After your questions, I went back to double check the recipe book and there are no answers to your questions.

    I don’t believe the baking process was a long one. Honestly, I don’t remember how long I kept the pancake in the oven. Not long, I suppose. Maybe 5 minutes? Because the instructions say not to overcook the pancake.

    Also, about the shelf. I don’t believe I was particular about which shelf I placed the pan. Choose the shelf you normally would use.

    About the temperature, I believe I used a temperature used normally for baking a cake — probably 350 degrees.

    About the sugar, I used powdered sugar — Confectioner’s sugar.

    I think the fun part about making this pancake is just experimenting/playing around with the recipe. That’s what made it a cooking adventure for me. It was a fun adventure when the pancakes turned out great. And if it doesn’t turn out the way you want, try again. That’s what I’ve been doing with all the recipes I try.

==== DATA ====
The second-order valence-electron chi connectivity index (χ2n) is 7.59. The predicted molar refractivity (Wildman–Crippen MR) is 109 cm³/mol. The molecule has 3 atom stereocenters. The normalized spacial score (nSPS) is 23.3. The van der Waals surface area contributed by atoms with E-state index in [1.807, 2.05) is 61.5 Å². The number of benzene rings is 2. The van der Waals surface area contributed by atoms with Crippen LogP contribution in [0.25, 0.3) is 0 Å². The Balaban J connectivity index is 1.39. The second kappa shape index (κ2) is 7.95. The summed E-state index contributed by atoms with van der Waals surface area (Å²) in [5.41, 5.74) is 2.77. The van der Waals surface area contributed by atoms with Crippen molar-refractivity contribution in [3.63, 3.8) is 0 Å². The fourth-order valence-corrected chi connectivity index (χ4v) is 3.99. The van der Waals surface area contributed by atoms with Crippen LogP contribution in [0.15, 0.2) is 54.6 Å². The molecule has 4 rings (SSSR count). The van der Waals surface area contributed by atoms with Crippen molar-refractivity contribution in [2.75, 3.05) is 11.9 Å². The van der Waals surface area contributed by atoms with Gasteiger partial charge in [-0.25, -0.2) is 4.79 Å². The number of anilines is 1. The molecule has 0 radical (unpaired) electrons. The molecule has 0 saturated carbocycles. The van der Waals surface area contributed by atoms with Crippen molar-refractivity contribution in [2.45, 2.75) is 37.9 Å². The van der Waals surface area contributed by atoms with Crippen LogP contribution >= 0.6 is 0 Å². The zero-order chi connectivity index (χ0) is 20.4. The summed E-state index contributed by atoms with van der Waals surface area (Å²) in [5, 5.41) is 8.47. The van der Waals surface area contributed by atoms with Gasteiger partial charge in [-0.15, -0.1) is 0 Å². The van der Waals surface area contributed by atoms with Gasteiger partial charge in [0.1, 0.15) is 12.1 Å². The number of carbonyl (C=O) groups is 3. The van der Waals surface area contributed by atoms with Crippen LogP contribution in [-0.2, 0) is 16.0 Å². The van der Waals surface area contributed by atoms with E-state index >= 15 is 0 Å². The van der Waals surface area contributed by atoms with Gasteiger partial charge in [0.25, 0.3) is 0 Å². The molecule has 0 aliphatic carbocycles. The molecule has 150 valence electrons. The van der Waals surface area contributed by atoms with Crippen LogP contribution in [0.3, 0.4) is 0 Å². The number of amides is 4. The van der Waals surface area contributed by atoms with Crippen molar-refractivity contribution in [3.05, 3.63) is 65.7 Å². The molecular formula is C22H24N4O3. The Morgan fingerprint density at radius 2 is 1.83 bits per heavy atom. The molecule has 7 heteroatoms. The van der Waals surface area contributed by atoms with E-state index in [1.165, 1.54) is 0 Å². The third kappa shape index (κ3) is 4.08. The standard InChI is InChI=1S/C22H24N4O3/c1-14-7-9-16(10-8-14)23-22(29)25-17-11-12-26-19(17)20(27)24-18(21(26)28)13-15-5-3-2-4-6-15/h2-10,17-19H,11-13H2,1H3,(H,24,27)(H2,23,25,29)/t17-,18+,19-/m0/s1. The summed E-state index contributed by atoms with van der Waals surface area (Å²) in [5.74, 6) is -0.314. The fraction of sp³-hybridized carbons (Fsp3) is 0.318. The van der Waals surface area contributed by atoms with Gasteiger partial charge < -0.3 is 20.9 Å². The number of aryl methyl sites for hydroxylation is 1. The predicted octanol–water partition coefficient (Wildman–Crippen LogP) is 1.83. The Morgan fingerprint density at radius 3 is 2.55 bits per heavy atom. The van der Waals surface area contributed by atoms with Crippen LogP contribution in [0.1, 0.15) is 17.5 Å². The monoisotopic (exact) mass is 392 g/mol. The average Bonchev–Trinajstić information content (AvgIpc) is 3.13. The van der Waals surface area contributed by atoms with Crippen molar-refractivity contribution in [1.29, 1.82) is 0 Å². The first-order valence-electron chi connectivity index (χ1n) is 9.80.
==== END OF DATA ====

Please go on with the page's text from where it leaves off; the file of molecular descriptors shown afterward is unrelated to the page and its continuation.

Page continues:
I know your pancakes will turn out just right!

    I’ll see if I can ask one of my Austrian friends about your questions.

    In the meantime get cooking and have lots of fun. And don’t forget to stop by and let us know how it turned out. Okay?


  23. Kimberly AUSTRALIA

    Thanks a million, Paz. It’s so sweet for you to write such a lengthy reply, just to indulge me! AND emailing me specifically with your reply is really so, so nice. I really do appreciate it.
    Yes, am most eager to make these pancakes… will tell you how it goes, though I’m sure with your help they’ll turn out absolutely delicious!

    Thank you again :]

  24. […] a roll, after making Kaiser Pancakes, from my Austrian cookbook, I decided to try another recipe.  This time, I made Steinkogler […]